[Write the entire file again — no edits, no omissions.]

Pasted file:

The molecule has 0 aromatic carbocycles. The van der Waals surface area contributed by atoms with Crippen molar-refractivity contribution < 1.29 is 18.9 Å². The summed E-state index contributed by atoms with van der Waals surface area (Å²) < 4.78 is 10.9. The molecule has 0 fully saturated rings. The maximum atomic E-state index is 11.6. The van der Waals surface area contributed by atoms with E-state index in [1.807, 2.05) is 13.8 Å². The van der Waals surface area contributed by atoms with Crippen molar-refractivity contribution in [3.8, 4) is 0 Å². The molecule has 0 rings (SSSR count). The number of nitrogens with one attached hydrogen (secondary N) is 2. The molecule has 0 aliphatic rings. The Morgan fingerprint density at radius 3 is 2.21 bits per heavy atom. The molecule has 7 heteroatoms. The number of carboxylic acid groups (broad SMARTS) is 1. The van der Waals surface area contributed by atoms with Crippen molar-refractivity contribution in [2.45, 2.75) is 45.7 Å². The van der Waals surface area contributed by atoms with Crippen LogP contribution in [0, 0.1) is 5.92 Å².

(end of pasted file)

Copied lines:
The molecule has 0 aromatic carbocycles. The van der Waals surface area contributed by atoms with Crippen molar-refractivity contribution < 1.29 is 18.9 Å². The summed E-state index contributed by atoms with van der Waals surface area (Å²) < 4.78 is 10.9. The molecule has 0 fully saturated rings. The maximum atomic E-state index is 11.6. The van der Waals surface area contributed by atoms with E-state index in [1.807, 2.05) is 13.8 Å². The van der Waals surface area contributed by atoms with Crippen molar-refractivity contribution in [3.8, 4) is 0 Å². The molecule has 0 rings (SSSR count). The number of nitrogens with one attached hydrogen (secondary N) is 2. The molecule has 0 aliphatic rings. The Morgan fingerprint density at radius 3 is 2.21 bits per heavy atom. The molecule has 7 heteroatoms. The number of carboxylic acid groups (broad SMARTS) is 1. The van der Waals surface area contributed by atoms with Crippen molar-refractivity contribution in [2.45, 2.75) is 45.7 Å². The van der Waals surface area contributed by atoms with Crippen LogP contribution in [0, 0.1) is 5.92 Å².